In a thoughtful essay at The Dissolve about last night’s Oscar ceremony, writer Jen Chaney reflects on the the best picture trophy going to “Birdman” instead of “Boyhood”:
Yes, as some predicted (not me), Alejandro G. Iñárritu’s one-shot take on artistic integrity and raging narcissism was named the best picture of 2014 over Richard Linklater’s far more low-key but equally inventive ‘Boyhood.’ This immediately prompted some disappointed commentary on social media, as well as another manifesto of sorts from Slate’s Dan Kois, who published, just minutes after the Oscar ceremony ended, a piece that accused the Academy of totally blowing it by not honoring ‘Boyhood.’ ‘This one’s an epochal Oscar travesty,’ Kois wrote. ‘This one hurts.’
While I must admit that there was some delicious irony in watching a woman, Patricia Arquette, win the single Academy Award for a film called ‘Boyhood,’ and then devote a portion of her acceptance speech to advocating for gender equality, I have to agree with Kois. Epochal travesty may be a bit much, but I completely agree that this one does indeed hurt.
Chaney goes on to describe how this miscarriage of justice is actually “pure Linklater” in a journey-is-the-reward kind of way. It’s an incisive point, and worth reading. (See the full article at thedissolve.com.) I largely agree, though I still find myself tremendously disappointed by the outcome.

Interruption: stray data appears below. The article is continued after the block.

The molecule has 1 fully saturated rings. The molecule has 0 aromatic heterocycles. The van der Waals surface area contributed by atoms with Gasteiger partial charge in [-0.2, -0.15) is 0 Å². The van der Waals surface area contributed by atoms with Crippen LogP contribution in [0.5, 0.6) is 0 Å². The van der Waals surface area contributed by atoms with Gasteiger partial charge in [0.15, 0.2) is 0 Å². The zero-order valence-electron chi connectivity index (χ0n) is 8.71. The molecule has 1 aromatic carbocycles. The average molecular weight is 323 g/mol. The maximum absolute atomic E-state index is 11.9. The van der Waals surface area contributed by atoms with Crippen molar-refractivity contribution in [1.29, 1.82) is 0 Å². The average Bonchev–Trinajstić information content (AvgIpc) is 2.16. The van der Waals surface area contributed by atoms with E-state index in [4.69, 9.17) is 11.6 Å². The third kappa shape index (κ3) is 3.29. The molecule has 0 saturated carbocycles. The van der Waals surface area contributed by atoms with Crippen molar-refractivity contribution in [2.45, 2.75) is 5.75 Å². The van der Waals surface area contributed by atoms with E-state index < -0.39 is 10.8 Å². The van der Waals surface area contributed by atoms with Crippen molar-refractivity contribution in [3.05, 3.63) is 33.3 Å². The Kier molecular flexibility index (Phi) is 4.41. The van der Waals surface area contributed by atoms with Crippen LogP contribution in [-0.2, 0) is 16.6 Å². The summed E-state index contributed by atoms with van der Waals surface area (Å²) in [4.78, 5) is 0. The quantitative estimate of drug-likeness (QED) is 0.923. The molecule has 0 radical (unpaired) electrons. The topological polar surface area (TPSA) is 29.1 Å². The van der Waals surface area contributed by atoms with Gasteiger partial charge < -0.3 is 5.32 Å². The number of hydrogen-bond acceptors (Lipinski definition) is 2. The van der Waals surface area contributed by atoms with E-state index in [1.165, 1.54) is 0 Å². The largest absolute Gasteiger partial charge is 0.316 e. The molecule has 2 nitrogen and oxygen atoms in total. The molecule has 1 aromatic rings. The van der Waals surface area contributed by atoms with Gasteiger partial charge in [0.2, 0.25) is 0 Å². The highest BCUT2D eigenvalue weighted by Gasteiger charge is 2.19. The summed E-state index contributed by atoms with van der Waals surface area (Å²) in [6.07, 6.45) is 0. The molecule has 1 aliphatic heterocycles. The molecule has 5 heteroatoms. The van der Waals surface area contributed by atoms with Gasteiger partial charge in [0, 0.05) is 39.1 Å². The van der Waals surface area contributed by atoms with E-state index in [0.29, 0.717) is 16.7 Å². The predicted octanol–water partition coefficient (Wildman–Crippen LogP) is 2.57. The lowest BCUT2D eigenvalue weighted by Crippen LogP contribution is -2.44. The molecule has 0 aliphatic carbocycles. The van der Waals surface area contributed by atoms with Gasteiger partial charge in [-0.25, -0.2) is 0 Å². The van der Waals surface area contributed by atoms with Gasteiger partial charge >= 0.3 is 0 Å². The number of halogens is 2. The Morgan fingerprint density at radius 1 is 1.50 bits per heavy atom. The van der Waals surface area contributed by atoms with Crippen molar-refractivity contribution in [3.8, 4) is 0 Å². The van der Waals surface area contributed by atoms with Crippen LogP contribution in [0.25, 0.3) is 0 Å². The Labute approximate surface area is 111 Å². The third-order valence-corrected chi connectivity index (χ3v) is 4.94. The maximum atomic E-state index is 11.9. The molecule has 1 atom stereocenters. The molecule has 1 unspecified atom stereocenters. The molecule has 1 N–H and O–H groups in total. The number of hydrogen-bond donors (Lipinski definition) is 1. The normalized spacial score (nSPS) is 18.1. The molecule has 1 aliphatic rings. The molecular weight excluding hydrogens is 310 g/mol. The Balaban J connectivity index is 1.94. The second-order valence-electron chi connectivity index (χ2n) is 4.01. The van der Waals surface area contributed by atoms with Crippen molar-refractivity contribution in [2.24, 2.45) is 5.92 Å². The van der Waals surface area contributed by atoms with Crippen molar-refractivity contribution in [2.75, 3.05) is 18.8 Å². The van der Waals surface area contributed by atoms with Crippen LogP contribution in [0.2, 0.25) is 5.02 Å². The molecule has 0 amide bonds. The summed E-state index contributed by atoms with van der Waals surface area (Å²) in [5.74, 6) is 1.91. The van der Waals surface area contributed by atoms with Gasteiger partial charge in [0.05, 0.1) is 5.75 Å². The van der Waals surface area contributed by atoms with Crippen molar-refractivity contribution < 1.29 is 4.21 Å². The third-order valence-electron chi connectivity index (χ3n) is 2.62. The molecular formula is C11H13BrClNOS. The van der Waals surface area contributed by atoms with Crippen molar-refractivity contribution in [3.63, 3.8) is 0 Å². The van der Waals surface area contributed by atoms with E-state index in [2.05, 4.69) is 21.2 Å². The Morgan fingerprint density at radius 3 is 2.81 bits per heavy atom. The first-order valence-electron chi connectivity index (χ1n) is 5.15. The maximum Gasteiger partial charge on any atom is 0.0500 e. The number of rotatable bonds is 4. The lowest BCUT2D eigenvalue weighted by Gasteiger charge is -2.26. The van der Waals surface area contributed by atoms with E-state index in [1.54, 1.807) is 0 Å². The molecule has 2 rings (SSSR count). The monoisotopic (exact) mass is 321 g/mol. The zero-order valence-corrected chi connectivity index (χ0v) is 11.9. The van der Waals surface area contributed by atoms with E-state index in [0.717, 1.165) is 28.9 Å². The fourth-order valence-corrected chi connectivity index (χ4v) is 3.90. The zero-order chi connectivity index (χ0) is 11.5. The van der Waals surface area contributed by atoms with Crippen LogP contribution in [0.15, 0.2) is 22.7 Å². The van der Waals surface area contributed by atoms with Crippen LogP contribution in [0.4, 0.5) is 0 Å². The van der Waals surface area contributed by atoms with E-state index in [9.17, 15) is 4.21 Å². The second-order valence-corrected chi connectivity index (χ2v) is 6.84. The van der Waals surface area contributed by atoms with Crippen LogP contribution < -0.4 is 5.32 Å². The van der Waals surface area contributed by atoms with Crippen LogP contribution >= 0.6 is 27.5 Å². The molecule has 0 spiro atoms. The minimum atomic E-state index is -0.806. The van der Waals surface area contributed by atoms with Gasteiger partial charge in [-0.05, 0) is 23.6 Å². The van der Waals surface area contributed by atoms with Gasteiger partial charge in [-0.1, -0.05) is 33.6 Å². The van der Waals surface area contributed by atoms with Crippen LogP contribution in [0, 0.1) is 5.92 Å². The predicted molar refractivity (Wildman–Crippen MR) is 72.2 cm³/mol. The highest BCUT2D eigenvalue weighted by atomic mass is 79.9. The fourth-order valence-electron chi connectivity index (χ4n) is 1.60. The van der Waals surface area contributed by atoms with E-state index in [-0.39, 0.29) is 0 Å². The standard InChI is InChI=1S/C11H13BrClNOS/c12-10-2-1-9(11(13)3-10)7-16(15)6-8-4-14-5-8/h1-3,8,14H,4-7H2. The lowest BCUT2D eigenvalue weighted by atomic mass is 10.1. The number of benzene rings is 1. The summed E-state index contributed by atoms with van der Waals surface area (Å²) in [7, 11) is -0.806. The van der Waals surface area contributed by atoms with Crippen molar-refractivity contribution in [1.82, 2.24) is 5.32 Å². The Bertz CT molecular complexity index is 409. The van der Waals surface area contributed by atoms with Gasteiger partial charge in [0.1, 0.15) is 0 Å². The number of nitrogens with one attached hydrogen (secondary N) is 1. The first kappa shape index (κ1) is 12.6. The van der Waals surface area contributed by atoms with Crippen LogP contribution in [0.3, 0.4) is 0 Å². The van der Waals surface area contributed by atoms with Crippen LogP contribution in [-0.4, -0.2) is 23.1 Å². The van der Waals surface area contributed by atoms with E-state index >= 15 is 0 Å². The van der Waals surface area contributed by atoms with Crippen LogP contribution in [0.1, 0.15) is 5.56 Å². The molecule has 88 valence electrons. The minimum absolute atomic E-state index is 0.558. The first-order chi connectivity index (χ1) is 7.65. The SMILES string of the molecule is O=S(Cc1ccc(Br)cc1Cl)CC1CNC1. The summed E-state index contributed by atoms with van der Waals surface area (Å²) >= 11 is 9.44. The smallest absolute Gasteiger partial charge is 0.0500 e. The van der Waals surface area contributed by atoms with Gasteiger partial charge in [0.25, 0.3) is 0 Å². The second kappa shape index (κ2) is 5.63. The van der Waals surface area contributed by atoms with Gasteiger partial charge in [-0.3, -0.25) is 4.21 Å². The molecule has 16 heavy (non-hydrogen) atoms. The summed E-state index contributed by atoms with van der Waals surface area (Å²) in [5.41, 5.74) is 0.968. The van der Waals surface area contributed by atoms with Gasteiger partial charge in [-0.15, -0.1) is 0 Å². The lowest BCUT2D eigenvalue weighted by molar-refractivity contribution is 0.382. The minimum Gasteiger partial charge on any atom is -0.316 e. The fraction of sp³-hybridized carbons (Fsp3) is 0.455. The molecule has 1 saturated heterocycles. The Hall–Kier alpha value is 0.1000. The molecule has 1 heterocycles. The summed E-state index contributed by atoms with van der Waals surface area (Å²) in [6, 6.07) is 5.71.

I try my best to ignore the inanity that is the Oscars, but it’s difficult not to pay some mind to one of the highest profile platforms anywhere for articulating what is valued in cinema. A best picture or best director nod is more than simply an honorific; it’s a reflection of the things that the Hollywood establishment, so to speak, thinks are important.
In this case, in an apparent face-off between one picture that tries to chronicle the quotidian beauty of childhood and another picture that is at its heart an exercise in what Chaney correctly characterizes as “raging narcissism,” the message is pretty disheartening. I actually enjoyed “Birdman”; it’s an extremely well-made and bracingly entertaining film. It’s also heavy-handed, a thematic mess, and sadly preoccupied with a very small, exclusive segment of the population and their esoteric privileges. Somewhat self-importantly and incoherently it asks, “What kind of films do you want?” The answer, from the Academy of Motion Picture Arts and Sciences, seems to be, “More films about people like us here at the Academy of Motion Picture Arts and Sciences.” That’s depressing.